ATHENS – With at least 40 reported dead so far, Greek hospitals are seeing hundreds of people afflicted with the illness seeking treatment as health officials said most of the toll was those who didn’t get flu shots but with Alternate Health Minister Pavlos Polakis saying: “Let’s not get crazy, it’s not as if it’s a disaster.”
Polakis, a surgeon who openly smokes in the Health Ministry where it is banned, as well as in night clubs after telling the European Union’s Health Minister, who criticized him, to butt out, told
Kontra TV “The majority of cases involve the H1N1 virus strand, which is stronger than the mild one last year,” before indicating the number of deaths wasn’t serious although the victims included a 5-year-old girl.
That drew ire from Movement for Change leader Fofi Genimmata and To Potami chief Stavros Theodorakis who said he was downplaying the loss of life. Polakis has become a kind of designated political attacker for the ruling Radical Left SYRIZA with Prime Minister Alexis Tsipras allowing him to speak out on foreign policy, politics and not reining him in for provocations.
The hospitals were said to be trying to keep the disease from the H1N1 virus from spreading among its staff trying to treat the overloads with the numbers said rising because so many didn’t get shots, with many Greeks shunning them.
“The last time the Georgios Gennimatas Hospital was on duty, half of Athens turned up,” the President of the union of Athens and Piraeus hospital doctors, Matina Pagoni, told Kathimerini.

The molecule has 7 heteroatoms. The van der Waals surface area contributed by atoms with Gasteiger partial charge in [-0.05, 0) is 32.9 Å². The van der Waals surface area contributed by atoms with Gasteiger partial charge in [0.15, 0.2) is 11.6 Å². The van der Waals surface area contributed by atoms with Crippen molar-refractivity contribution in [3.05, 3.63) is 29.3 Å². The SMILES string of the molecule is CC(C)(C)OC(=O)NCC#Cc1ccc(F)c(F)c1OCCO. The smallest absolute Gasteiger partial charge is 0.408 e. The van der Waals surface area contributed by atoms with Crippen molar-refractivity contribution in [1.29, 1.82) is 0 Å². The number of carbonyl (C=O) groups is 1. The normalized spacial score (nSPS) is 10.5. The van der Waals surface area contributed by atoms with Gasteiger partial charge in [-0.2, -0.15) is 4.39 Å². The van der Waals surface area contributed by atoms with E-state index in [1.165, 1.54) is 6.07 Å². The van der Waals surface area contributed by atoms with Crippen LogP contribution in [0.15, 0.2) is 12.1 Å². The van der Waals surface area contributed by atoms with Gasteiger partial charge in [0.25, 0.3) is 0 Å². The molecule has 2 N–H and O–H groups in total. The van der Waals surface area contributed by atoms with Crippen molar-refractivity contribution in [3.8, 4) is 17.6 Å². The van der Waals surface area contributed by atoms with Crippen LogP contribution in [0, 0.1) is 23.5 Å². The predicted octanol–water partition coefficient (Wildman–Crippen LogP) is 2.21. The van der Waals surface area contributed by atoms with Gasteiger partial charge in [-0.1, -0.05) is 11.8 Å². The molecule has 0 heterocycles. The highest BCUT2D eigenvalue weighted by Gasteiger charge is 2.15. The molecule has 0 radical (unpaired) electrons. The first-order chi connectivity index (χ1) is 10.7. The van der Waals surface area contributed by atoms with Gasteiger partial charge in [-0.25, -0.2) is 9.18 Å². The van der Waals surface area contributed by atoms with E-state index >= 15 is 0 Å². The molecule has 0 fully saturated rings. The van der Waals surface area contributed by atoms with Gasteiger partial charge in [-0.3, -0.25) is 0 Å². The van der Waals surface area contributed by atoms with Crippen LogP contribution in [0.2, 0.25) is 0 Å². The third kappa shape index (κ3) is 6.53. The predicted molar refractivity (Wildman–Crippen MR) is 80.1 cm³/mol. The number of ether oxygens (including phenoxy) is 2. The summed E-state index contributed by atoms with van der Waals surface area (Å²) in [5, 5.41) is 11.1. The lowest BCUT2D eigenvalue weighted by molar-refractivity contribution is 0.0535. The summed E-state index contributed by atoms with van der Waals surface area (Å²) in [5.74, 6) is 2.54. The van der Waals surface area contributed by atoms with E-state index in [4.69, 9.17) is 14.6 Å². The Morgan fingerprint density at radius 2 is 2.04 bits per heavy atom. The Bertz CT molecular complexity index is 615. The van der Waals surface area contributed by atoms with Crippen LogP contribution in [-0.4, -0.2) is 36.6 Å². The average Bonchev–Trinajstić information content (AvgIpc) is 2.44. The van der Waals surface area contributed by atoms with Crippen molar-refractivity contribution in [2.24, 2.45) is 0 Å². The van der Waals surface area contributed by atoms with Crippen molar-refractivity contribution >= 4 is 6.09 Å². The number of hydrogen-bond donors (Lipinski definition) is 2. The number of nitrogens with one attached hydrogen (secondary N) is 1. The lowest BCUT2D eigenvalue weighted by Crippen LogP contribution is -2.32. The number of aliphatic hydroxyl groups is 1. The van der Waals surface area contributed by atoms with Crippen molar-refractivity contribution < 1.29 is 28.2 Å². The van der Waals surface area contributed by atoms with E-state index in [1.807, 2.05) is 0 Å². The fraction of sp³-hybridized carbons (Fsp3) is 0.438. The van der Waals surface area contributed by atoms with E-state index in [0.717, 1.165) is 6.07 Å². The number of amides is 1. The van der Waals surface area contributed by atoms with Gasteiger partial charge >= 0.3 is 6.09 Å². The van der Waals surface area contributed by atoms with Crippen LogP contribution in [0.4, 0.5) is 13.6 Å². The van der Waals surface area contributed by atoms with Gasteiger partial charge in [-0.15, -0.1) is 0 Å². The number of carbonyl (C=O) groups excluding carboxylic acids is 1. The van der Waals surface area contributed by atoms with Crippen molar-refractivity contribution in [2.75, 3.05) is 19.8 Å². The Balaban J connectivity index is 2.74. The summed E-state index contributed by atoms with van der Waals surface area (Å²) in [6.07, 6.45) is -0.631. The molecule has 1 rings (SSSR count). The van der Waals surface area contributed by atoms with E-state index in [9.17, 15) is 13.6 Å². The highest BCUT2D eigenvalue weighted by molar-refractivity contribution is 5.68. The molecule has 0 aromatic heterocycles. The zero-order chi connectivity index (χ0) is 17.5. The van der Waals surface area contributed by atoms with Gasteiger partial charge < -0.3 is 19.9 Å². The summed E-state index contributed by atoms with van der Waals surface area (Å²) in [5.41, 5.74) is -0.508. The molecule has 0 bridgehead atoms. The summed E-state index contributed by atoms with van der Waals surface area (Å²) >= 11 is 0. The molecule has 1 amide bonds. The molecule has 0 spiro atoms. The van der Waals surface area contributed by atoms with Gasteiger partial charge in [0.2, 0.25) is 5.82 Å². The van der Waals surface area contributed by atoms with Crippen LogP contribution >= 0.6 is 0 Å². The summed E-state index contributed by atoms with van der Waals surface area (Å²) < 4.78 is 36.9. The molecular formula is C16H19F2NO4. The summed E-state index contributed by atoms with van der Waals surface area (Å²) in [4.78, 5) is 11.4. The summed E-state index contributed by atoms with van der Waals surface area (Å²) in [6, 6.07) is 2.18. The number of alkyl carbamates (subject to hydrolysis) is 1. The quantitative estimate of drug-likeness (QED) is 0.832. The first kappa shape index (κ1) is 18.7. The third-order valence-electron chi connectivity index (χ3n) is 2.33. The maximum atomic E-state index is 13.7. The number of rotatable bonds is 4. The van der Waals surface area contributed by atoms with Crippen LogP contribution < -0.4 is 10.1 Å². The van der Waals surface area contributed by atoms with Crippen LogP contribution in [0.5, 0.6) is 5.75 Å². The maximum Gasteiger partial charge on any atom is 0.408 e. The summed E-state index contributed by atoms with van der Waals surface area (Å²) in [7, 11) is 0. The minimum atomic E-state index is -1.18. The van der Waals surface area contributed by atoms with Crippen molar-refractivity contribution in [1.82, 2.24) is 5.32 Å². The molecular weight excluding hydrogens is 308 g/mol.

“People are panicking and come in with the slightest of symptoms,” she said, adding that many people are forced to wait for hours outside hospital emergency units. “If they don’t have the flu, they are at risk of contracting it. If they do have it, they may give to other patients,” Pagoni explained.
She said people who believe they have the illness should first stay to home and contact family doctors to get advice on whether to go to a hospital with public facilities in Greece, especially emergency rooms, commonly packed in the best of times and with doctors and nurses complaining for years they are understaffed.
With an increased demand for vaccines- four months after the first advisory recommended shots in October each year, the National Organization for Medicines (EOF) ordered an additional 50,000 flu shots, which were expected to arrive this week, the paper said.
Health experts say that it is never too late for people to get vaccinated as the flu virus is expected to remain active until the end of March.
An expected wave of cold weather could make it worse, said Sotirios Tsiodras, Associate Professor of Internal Medicine and Infectious Diseases at Athens University’s Medical School, telling the paper that could spread the illness.